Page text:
NOTE: This is an overview of chapter 11 bankruptcy and does not constitute legal advice. If you are considering chapter 11 bankruptcy you should consult with an experienced bankruptcy attorney licensed to practice in your jurisdiction.

Chapter 11 Bankruptcy Facts:

  • Designed to provide relief for businesses, single asset realty entities, non-profits organizations, and high-debt individuals.
  • Temporarily stops creditor collection actions such as foreclosures, levies, lawsuits, and evictions.
  • Allows debtors to propose alternative treatments for paying existing debt: interest rates are altered, payment terms lengthened, principle balances reduced.
  • Tax debt is given at least five years to be paid.
  • Allows a debtor to control the sale of assets.

At Sasser Law Firm:

  • Competitive, flat-fee arrangements are possible
  • Emergency or time-sensitive cases are welcome
  • Experience representing restaurants, churches, real estate developers, and other small businesses.

How Chapter 11 Bankruptcy Works:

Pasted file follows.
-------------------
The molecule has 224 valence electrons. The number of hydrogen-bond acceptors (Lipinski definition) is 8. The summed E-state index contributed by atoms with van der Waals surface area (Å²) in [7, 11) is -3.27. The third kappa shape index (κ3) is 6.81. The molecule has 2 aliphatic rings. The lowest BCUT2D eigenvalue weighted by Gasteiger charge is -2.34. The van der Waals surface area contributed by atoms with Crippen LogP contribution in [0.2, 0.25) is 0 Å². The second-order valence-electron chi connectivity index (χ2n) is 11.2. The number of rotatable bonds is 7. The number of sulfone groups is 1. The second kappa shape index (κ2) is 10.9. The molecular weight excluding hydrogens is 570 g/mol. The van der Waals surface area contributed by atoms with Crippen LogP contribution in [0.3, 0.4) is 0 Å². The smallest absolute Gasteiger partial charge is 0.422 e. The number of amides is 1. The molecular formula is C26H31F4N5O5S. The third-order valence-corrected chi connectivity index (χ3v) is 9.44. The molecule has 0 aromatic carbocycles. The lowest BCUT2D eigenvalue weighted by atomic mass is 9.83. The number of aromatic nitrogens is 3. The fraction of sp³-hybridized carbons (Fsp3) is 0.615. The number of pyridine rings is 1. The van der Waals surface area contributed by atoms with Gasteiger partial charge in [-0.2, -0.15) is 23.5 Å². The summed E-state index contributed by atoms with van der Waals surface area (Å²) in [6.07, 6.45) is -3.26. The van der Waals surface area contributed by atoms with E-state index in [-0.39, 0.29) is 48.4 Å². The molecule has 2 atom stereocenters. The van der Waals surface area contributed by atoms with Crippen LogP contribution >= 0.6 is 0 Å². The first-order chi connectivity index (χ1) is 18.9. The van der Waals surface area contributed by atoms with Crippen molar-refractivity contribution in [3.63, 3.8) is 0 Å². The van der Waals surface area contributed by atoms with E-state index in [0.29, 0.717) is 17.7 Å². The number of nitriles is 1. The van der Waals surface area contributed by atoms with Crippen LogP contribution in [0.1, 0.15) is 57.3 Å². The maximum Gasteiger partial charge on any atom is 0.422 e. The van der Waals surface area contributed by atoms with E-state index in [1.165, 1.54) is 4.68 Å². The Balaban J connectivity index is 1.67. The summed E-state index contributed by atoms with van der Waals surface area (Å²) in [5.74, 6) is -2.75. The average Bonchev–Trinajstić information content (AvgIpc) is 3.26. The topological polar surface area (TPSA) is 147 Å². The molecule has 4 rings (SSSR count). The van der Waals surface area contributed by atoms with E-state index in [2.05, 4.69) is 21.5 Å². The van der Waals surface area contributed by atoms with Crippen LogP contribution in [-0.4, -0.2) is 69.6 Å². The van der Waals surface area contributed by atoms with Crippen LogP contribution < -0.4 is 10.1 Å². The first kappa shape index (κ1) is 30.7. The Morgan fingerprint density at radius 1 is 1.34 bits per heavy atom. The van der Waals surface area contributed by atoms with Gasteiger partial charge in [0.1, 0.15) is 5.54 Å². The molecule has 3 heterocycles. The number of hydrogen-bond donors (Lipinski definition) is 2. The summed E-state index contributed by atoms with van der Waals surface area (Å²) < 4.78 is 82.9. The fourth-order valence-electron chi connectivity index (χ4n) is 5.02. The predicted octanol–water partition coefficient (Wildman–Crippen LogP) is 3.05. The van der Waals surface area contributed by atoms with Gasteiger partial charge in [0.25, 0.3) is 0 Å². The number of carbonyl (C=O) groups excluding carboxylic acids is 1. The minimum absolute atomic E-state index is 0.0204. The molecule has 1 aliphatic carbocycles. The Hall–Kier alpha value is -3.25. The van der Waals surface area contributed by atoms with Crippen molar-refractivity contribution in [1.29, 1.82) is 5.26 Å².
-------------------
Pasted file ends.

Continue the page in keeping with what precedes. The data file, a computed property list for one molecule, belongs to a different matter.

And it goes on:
• A case is filed and immediate protection is granted to the debtor. The debtor remains in control of its finances and daily operations. Any activity outside the ordinary course of business must receive court approval.
  • Assets, liabilities, income, expenses, and a description of certain financial events in the debtor’s recent history are all disclosed in detail.
  • Pre-bankruptcy bank accounts are closed and new, Debtor-In-Possession, accounts are opened.
  • Debtor and attorney meet with personnel from the Bankruptcy Administrator’s office.
  • Monthly operating reports and bank statements are prepared and filed with the court each month while the bankruptcy case is pending (typically, five to twelve months).
  • A Plan of Reorganization is designed and filed with the court. Creditors then vote to either accept or reject a particular plan. Under certain circumstances, the bankruptcy court may confirm a plan even over the objections of creditors.
  • If confirmed, this Plan of Reorganization becomes a new, binding, contract between the debtor and its creditors.